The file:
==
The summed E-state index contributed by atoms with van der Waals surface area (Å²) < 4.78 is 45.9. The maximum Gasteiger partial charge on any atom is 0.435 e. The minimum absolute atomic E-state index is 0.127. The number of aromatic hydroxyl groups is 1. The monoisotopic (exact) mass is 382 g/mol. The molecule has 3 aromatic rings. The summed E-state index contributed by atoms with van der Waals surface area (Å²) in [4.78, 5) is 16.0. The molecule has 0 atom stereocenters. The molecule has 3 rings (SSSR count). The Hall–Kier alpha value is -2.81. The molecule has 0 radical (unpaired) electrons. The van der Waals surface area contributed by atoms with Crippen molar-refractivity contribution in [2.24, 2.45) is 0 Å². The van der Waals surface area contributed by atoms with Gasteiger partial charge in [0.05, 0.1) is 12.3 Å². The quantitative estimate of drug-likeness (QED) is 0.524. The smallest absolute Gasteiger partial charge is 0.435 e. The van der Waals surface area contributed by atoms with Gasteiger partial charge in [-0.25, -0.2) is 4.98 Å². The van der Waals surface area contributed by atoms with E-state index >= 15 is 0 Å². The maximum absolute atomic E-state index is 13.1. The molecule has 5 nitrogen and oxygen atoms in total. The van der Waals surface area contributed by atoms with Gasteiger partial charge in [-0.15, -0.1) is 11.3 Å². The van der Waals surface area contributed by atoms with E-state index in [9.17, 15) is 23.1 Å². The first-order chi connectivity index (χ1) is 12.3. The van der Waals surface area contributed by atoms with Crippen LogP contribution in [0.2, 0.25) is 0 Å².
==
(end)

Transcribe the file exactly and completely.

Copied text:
The summed E-state index contributed by atoms with van der Waals surface area (Å²) < 4.78 is 45.9. The maximum Gasteiger partial charge on any atom is 0.435 e. The minimum absolute atomic E-state index is 0.127. The number of aromatic hydroxyl groups is 1. The monoisotopic (exact) mass is 382 g/mol. The molecule has 3 aromatic rings. The summed E-state index contributed by atoms with van der Waals surface area (Å²) in [4.78, 5) is 16.0. The molecule has 0 atom stereocenters. The molecule has 3 rings (SSSR count). The Hall–Kier alpha value is -2.81. The molecule has 0 radical (unpaired) electrons. The van der Waals surface area contributed by atoms with Crippen molar-refractivity contribution in [2.24, 2.45) is 0 Å². The van der Waals surface area contributed by atoms with Gasteiger partial charge in [0.05, 0.1) is 12.3 Å². The quantitative estimate of drug-likeness (QED) is 0.524. The smallest absolute Gasteiger partial charge is 0.435 e. The van der Waals surface area contributed by atoms with Gasteiger partial charge in [-0.25, -0.2) is 4.98 Å². The van der Waals surface area contributed by atoms with E-state index >= 15 is 0 Å². The maximum absolute atomic E-state index is 13.1. The molecule has 5 nitrogen and oxygen atoms in total. The van der Waals surface area contributed by atoms with Gasteiger partial charge in [-0.15, -0.1) is 11.3 Å². The van der Waals surface area contributed by atoms with E-state index in [9.17, 15) is 23.1 Å². The first-order chi connectivity index (χ1) is 12.3. The van der Waals surface area contributed by atoms with Crippen LogP contribution in [0.2, 0.25) is 0 Å².